Kings, flounder visiting Oak Island Pier regularly
Pier official expects spot run to kick in soon along North Carolina's southeastern coast
|Courtesy Oak Island Pier|
Brandon Vaughn of Southport caught this 21.1-pound king mackerel on a menhaden at Oak Island Pier.
“Fishing is really good right now, and it should still get a little better,” said Tommy Thomes at Oak Island Pier. “Already this week we’ve had several citation flounder, a citation cobia and several king mackerel caught. The kings and the cobia create the excitement, but there are more fishermen after the flounder and other fish.”
Thomes (910-278-6464) said pier-fishing has been good all season and he expected the fall to cap an exceptional year. He said the flounder-fishing regulars are catching nice flounder on a regular basis. Most range from 2 to about 4 pounds, but there are some occasional 5-pounders, and it’s a combination of catching dinner – with the chance of catching a doormat – that keeps fishermen coming back.
“When the water started cooling in September and there were bait schools scattered up and down the beach, we felt like it was just a matter of time before the kings moved in,” Thomes said. “It took a little longer than we expected, but the king bite began at the first of October. One day last week the fishermen landed five. There was a cobia early and then this latest one, too – and it’s not over yet.”
Thomes said there is lots of baits around and as long as there is food and the water is reasonably warm, the kings should stick around and feed. So far, they have been caught on bluefish, menhaden and mullet.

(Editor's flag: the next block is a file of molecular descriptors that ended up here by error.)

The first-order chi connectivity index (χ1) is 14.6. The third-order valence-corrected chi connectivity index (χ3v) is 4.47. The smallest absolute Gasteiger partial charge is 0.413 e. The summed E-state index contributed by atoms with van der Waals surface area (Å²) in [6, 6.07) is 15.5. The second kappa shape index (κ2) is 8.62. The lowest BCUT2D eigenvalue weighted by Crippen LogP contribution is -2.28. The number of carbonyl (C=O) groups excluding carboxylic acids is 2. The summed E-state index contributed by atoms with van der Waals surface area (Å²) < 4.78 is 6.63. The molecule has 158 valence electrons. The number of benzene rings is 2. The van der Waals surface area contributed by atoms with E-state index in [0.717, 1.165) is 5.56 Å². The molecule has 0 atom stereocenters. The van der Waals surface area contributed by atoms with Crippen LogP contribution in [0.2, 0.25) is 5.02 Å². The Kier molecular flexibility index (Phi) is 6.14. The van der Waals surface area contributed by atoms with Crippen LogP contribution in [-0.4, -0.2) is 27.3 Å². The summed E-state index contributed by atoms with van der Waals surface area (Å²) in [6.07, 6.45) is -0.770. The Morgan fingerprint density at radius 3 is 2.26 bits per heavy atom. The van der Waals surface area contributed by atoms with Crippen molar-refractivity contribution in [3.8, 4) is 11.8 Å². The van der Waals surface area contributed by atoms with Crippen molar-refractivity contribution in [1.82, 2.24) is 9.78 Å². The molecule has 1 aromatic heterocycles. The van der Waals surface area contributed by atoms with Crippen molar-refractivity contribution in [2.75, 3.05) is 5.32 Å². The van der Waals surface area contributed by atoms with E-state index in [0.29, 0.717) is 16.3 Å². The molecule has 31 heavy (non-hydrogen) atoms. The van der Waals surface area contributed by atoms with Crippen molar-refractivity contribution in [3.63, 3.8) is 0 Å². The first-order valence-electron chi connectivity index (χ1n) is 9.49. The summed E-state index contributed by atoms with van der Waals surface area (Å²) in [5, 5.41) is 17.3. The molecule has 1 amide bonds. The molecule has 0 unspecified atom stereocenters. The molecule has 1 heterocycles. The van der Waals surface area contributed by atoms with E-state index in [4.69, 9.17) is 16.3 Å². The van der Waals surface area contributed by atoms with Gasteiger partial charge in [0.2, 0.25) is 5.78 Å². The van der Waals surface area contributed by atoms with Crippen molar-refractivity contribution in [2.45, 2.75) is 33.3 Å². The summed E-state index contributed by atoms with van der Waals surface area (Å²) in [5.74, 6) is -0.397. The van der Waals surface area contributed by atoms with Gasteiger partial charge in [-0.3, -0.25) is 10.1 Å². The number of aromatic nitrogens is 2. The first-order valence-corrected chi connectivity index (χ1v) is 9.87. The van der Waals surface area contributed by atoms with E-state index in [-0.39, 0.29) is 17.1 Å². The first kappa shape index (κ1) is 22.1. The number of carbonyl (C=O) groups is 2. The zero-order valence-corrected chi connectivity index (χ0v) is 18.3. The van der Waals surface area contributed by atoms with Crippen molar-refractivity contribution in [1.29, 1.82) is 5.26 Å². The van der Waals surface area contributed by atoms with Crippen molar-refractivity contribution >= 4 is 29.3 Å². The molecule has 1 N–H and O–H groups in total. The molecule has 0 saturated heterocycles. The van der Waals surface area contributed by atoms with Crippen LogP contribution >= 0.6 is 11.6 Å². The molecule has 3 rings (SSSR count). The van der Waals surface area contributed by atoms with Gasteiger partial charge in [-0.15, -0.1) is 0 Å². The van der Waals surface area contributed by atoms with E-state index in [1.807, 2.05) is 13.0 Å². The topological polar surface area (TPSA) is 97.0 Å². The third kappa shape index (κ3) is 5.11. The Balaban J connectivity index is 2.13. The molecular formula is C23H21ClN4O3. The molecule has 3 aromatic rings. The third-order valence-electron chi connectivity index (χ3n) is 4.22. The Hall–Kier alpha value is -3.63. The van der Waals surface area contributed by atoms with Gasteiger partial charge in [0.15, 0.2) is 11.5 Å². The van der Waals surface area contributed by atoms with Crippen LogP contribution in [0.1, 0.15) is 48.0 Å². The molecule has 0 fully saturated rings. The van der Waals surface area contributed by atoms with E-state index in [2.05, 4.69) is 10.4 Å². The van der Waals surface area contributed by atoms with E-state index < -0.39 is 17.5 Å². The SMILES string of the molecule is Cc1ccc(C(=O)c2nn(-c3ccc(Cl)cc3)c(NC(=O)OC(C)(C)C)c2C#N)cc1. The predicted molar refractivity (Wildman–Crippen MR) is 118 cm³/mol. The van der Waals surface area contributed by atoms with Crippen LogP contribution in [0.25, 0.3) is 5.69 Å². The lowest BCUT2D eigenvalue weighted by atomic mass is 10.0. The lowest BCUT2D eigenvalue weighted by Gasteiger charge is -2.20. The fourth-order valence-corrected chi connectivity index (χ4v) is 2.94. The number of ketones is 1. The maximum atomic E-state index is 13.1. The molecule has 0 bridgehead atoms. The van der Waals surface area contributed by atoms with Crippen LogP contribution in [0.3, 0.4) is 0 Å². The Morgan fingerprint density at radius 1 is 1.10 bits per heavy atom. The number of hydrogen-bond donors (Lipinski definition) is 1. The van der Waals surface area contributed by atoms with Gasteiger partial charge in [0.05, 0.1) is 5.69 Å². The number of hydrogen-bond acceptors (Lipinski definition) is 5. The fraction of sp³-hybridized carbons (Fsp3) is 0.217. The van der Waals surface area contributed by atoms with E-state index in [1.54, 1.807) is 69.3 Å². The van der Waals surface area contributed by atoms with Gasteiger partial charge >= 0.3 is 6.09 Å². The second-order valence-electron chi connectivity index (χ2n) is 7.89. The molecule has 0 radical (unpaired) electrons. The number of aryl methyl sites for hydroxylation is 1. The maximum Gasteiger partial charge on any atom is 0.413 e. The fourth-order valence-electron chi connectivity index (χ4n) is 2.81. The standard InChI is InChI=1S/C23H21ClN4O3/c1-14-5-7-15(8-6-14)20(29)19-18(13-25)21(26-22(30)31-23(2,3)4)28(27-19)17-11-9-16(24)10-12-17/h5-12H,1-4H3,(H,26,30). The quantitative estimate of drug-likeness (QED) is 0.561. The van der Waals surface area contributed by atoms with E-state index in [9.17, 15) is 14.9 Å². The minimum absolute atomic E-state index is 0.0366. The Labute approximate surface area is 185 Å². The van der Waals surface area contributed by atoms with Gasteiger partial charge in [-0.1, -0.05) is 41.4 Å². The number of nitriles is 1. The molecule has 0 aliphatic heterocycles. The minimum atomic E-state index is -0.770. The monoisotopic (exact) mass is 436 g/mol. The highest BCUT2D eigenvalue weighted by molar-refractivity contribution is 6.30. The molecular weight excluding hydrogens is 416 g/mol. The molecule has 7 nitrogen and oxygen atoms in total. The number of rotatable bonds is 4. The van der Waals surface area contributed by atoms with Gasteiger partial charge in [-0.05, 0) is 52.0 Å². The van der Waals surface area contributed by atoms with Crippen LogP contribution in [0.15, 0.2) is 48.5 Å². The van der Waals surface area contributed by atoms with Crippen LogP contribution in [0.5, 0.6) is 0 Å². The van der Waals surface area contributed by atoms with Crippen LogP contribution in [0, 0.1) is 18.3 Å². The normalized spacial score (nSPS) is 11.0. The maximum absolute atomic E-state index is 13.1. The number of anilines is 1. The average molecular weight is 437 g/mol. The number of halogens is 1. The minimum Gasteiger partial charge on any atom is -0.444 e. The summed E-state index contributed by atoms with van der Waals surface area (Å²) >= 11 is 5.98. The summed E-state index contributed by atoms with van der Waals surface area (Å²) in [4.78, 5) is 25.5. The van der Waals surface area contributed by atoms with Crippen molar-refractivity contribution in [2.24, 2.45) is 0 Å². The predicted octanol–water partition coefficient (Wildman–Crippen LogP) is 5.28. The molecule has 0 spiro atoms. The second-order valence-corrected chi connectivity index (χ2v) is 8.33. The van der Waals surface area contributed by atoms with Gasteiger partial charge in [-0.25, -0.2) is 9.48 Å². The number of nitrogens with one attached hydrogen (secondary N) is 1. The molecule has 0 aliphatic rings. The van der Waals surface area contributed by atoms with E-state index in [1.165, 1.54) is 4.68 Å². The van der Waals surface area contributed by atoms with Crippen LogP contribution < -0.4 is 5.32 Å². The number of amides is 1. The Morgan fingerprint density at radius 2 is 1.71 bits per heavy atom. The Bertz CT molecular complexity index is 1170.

Thomes said it requires a combination of skill and luck to land a king or cobia from the pier. First, the fish has to come near the end of the pier to see the baits and then it has to be fought and brought back to the pier to be gaffed. Bringing a big fish back to the pier involves working it through the other lines without tangling – and once the word gets out the kings are biting, there are lots of other lines. The final test is if a fish comes back to the pier too green; it can have energy left to run around a piling and break off.
Spots are another favorite fish of pier fishermen and Thomes said they are beginning to show. The best action is at night, but it takes dedication to catch a lot as the bite turns on and off with schools passing through. He said the migration should soon be strong enough that they will be biting hot and heavy during the daytime, too.
“Spot fishing is simple,” Thomes said. “A basic 2-drop bottom rig is all you need. Some fishermen prefer plain rigs and others like the ones with red beads. Bloodworms are the favorite bait for spots. Put little pieces on the hooks, and they will find them.”
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